Whenever a forced ranking system could have an unequal effect on any group of workers, he says, “you’re asking for trouble—legally, and more importantly, in workforce morale and productivity.”
“A better way of dealing with performers starts with an appraisal system that goes beyond simply measuring performance to exposing the causes of poor performance,” says Lawler. “It encourages managers to work hard to find solutions other than dismissal.”
But forced ranking advocates say companies that articulate clear goals and specific criteria for a forced ranking system, train assessors well, merge rankings with other HR metrics and reward top performers should not be deterred by the threat of suits or claims that the process is unfair.
Says Grote: “Certainly the process is discriminatory. It discriminates in favor of the talented and energetic and against the lazy and dull. But that form of discrimination is not yet illegal.”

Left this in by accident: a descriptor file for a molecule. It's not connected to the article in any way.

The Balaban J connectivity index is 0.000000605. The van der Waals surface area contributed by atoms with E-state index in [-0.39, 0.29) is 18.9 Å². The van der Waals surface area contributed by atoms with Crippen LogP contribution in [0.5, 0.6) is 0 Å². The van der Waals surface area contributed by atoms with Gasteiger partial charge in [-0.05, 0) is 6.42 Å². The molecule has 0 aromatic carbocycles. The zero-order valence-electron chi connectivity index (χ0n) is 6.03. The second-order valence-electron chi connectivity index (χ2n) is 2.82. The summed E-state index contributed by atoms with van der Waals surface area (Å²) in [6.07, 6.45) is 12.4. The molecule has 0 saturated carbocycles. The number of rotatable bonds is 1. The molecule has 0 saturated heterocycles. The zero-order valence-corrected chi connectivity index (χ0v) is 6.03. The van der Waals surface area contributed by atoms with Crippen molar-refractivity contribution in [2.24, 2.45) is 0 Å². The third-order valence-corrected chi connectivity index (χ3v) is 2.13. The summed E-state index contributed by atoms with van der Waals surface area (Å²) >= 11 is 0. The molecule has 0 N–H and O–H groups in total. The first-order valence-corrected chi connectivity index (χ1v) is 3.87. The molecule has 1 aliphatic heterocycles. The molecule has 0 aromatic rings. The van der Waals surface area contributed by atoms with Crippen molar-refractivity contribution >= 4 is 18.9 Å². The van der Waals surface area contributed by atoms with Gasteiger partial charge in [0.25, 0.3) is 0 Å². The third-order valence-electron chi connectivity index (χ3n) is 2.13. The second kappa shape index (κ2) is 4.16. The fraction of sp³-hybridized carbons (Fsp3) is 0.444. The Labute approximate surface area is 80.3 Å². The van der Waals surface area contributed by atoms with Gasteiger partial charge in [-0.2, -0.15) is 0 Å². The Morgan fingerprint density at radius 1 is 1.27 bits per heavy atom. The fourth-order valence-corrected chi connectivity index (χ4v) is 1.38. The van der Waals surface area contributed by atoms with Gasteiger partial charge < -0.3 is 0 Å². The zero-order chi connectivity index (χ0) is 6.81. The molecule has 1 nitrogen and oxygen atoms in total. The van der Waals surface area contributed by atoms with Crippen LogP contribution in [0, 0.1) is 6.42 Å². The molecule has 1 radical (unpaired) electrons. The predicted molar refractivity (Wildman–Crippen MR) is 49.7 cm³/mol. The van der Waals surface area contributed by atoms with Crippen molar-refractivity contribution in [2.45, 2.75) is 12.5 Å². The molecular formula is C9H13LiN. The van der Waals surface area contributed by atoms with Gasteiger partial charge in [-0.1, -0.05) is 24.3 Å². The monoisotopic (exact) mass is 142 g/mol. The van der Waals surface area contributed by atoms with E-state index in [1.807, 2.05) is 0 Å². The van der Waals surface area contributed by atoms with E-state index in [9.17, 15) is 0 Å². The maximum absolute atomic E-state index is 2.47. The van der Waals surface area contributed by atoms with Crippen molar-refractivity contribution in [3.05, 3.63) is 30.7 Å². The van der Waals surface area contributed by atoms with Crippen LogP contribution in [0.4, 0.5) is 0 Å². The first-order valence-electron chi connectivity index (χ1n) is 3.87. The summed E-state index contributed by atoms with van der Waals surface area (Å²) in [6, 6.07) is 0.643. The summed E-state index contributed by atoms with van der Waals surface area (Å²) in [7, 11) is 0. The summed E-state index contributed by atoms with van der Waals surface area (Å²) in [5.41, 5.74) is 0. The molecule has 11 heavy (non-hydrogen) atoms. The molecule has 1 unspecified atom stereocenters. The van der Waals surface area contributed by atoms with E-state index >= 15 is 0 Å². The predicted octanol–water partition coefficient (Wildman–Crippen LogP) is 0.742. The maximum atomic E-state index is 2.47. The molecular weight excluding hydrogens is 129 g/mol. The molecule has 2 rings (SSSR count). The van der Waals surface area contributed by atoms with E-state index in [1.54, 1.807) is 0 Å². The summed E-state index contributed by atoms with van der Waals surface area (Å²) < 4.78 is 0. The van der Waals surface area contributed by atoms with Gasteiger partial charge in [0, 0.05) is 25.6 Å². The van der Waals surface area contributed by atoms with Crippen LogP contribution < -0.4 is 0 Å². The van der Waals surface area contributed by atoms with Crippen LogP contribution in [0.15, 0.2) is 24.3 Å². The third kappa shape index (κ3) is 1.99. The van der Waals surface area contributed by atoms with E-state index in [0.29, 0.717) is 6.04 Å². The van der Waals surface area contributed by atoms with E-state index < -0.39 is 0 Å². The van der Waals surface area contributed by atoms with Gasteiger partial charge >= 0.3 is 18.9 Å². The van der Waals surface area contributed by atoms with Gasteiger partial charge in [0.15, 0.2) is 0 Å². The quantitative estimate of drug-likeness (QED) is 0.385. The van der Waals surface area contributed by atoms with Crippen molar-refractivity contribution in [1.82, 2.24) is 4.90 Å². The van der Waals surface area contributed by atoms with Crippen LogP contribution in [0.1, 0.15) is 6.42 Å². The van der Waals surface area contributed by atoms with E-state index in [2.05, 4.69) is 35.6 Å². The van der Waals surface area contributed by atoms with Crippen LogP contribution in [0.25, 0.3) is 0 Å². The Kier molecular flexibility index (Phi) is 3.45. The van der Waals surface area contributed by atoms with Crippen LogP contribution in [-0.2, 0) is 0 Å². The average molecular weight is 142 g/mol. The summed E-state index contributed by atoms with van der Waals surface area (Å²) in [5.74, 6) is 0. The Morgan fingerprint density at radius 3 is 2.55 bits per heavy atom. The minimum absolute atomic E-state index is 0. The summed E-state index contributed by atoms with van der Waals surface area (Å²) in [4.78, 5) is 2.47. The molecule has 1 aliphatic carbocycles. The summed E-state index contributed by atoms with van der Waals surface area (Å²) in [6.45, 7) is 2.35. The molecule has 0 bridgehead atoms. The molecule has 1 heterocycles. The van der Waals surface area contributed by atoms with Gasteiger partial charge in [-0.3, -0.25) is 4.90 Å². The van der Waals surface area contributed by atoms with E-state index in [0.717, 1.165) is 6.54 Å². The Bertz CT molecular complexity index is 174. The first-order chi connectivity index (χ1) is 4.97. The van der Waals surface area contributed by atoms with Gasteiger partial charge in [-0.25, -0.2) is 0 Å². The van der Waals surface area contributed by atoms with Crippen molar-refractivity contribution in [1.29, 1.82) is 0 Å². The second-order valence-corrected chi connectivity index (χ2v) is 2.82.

Steve Bates is senior writer for HR Magazine.
Graph Paper and Post-it NotesSHRM legal report:
Pros and Cons of Forced Ranking and Other Relative Performance Ranking Systems
Flexibility and 'A Loose Curve'
First Consulting Group, an IT health care consulting firm based in Long Beach, Calif., decided two years ago to phase in a strict forced ranking system. But some company leaders felt that this process was not a good fit for the firm, which has three divisions, each with its own collection of personalities and attitudes, says HR business partner Julie Frank, SPHR, who is based in First Consulting’s Dallas office.
After “all kinds of philosophical discussions,” says Frank, the firm moved ahead with five numerical grades and “a loose curve” that does not mandate the exact proportion of employees to be placed in the bottom category or what will happen to those workers. Rankings are combined with the results of traditional employee evaluations and project reviews to provide a comprehensive picture of each worker’s strengths and weaknesses. Forced ranking “is absolutely a supplement,” she emphasizes.
Managers and coaches discuss each employee’s performance for about 10 minutes, and each evaluator gives each worker a numerical score. The scores for each employee are averaged.